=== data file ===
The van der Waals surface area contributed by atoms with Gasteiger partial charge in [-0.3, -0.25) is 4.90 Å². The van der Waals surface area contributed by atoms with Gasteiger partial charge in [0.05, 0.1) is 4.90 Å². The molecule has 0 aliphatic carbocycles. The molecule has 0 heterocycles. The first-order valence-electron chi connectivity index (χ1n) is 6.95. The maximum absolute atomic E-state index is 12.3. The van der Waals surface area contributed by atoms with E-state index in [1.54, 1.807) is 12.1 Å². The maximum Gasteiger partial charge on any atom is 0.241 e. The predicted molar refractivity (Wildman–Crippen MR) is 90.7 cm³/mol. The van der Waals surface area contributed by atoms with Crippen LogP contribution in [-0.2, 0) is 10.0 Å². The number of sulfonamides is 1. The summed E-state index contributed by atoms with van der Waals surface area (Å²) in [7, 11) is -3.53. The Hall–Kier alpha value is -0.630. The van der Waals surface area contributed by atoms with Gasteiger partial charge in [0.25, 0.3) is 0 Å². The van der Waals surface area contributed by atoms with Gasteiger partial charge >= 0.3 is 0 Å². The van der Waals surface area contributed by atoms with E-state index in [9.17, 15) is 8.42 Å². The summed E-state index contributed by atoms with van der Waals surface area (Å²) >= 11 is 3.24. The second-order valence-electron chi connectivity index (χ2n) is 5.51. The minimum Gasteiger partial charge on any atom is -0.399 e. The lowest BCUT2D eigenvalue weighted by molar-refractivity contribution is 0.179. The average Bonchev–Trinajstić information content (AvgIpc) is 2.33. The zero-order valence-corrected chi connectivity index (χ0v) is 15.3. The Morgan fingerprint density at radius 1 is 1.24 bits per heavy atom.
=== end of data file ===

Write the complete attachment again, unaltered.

The van der Waals surface area contributed by atoms with Gasteiger partial charge in [-0.3, -0.25) is 4.90 Å². The van der Waals surface area contributed by atoms with Gasteiger partial charge in [0.05, 0.1) is 4.90 Å². The molecule has 0 aliphatic carbocycles. The molecule has 0 heterocycles. The first-order valence-electron chi connectivity index (χ1n) is 6.95. The maximum absolute atomic E-state index is 12.3. The van der Waals surface area contributed by atoms with E-state index in [1.54, 1.807) is 12.1 Å². The maximum Gasteiger partial charge on any atom is 0.241 e. The predicted molar refractivity (Wildman–Crippen MR) is 90.7 cm³/mol. The van der Waals surface area contributed by atoms with Crippen LogP contribution in [-0.2, 0) is 10.0 Å². The number of sulfonamides is 1. The summed E-state index contributed by atoms with van der Waals surface area (Å²) in [7, 11) is -3.53. The Hall–Kier alpha value is -0.630. The van der Waals surface area contributed by atoms with Gasteiger partial charge in [0.25, 0.3) is 0 Å². The van der Waals surface area contributed by atoms with Gasteiger partial charge >= 0.3 is 0 Å². The van der Waals surface area contributed by atoms with E-state index in [9.17, 15) is 8.42 Å². The summed E-state index contributed by atoms with van der Waals surface area (Å²) >= 11 is 3.24. The second-order valence-electron chi connectivity index (χ2n) is 5.51. The minimum Gasteiger partial charge on any atom is -0.399 e. The lowest BCUT2D eigenvalue weighted by molar-refractivity contribution is 0.179. The average Bonchev–Trinajstić information content (AvgIpc) is 2.33. The zero-order valence-corrected chi connectivity index (χ0v) is 15.3. The Morgan fingerprint density at radius 1 is 1.24 bits per heavy atom.